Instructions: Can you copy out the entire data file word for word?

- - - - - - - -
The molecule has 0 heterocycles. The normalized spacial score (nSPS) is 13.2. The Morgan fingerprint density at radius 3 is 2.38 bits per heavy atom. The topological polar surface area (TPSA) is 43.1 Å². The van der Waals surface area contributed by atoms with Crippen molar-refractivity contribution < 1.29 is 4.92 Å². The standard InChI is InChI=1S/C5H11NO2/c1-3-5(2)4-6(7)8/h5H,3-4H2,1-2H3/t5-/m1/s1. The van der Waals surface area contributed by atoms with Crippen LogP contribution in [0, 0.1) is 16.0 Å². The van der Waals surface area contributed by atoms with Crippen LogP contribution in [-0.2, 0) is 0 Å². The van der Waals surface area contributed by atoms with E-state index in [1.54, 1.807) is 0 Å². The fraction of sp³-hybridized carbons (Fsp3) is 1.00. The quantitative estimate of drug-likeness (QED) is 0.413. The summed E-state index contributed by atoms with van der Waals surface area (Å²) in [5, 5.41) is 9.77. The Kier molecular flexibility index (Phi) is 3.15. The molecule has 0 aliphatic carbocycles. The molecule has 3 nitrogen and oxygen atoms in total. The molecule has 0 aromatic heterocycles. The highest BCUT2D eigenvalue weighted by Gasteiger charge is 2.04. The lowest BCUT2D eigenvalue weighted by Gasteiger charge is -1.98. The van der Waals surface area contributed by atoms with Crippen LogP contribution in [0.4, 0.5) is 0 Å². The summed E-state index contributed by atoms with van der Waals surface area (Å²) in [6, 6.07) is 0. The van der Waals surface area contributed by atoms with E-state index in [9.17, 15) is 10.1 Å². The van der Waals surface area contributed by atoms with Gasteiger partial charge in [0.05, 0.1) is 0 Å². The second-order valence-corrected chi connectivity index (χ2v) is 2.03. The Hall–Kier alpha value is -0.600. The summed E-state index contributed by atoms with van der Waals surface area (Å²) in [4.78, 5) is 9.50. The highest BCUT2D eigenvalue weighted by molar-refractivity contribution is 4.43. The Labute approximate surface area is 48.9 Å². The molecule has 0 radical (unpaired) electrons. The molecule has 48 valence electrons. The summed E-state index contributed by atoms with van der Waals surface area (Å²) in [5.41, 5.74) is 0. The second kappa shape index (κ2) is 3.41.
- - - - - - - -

The molecule has 0 heterocycles. The normalized spacial score (nSPS) is 13.2. The Morgan fingerprint density at radius 3 is 2.38 bits per heavy atom. The topological polar surface area (TPSA) is 43.1 Å². The van der Waals surface area contributed by atoms with Crippen molar-refractivity contribution < 1.29 is 4.92 Å². The standard InChI is InChI=1S/C5H11NO2/c1-3-5(2)4-6(7)8/h5H,3-4H2,1-2H3/t5-/m1/s1. The van der Waals surface area contributed by atoms with Crippen LogP contribution in [0, 0.1) is 16.0 Å². The van der Waals surface area contributed by atoms with Crippen LogP contribution in [-0.2, 0) is 0 Å². The van der Waals surface area contributed by atoms with E-state index in [1.54, 1.807) is 0 Å². The fraction of sp³-hybridized carbons (Fsp3) is 1.00. The quantitative estimate of drug-likeness (QED) is 0.413. The summed E-state index contributed by atoms with van der Waals surface area (Å²) in [5, 5.41) is 9.77. The Kier molecular flexibility index (Phi) is 3.15. The molecule has 0 aliphatic carbocycles. The molecule has 3 nitrogen and oxygen atoms in total. The molecule has 0 aromatic heterocycles. The highest BCUT2D eigenvalue weighted by Gasteiger charge is 2.04. The lowest BCUT2D eigenvalue weighted by Gasteiger charge is -1.98. The van der Waals surface area contributed by atoms with Crippen LogP contribution in [0.4, 0.5) is 0 Å². The summed E-state index contributed by atoms with van der Waals surface area (Å²) in [6, 6.07) is 0. The van der Waals surface area contributed by atoms with E-state index in [9.17, 15) is 10.1 Å². The van der Waals surface area contributed by atoms with Gasteiger partial charge in [0.05, 0.1) is 0 Å². The second-order valence-corrected chi connectivity index (χ2v) is 2.03. The Hall–Kier alpha value is -0.600. The summed E-state index contributed by atoms with van der Waals surface area (Å²) in [4.78, 5) is 9.50. The highest BCUT2D eigenvalue weighted by molar-refractivity contribution is 4.43. The Labute approximate surface area is 48.9 Å². The molecule has 0 radical (unpaired) electrons. The molecule has 48 valence electrons. The summed E-state index contributed by atoms with van der Waals surface area (Å²) in [5.41, 5.74) is 0. The second kappa shape index (κ2) is 3.41.